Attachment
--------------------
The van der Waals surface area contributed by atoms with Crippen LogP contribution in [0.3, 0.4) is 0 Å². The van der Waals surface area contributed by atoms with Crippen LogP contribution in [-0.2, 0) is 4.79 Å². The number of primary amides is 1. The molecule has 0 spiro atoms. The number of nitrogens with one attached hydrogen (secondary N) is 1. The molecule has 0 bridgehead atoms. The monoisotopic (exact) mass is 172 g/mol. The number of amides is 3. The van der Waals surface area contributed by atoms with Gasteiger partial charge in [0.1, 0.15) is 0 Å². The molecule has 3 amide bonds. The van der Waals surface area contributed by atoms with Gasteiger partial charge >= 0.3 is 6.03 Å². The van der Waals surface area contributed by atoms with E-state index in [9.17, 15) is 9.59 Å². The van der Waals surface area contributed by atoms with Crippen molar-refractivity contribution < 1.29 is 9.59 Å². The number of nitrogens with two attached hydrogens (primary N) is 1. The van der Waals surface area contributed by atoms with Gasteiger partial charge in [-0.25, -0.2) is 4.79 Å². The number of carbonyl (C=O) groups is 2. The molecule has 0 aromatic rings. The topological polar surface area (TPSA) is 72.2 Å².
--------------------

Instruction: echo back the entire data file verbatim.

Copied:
The van der Waals surface area contributed by atoms with Crippen LogP contribution in [0.3, 0.4) is 0 Å². The van der Waals surface area contributed by atoms with Crippen LogP contribution in [-0.2, 0) is 4.79 Å². The number of primary amides is 1. The molecule has 0 spiro atoms. The number of nitrogens with one attached hydrogen (secondary N) is 1. The molecule has 0 bridgehead atoms. The monoisotopic (exact) mass is 172 g/mol. The number of amides is 3. The van der Waals surface area contributed by atoms with Gasteiger partial charge in [0.1, 0.15) is 0 Å². The molecule has 3 amide bonds. The van der Waals surface area contributed by atoms with Gasteiger partial charge >= 0.3 is 6.03 Å². The van der Waals surface area contributed by atoms with E-state index in [9.17, 15) is 9.59 Å². The van der Waals surface area contributed by atoms with Crippen molar-refractivity contribution < 1.29 is 9.59 Å². The number of nitrogens with two attached hydrogens (primary N) is 1. The van der Waals surface area contributed by atoms with Gasteiger partial charge in [-0.25, -0.2) is 4.79 Å². The number of carbonyl (C=O) groups is 2. The molecule has 0 aromatic rings. The topological polar surface area (TPSA) is 72.2 Å².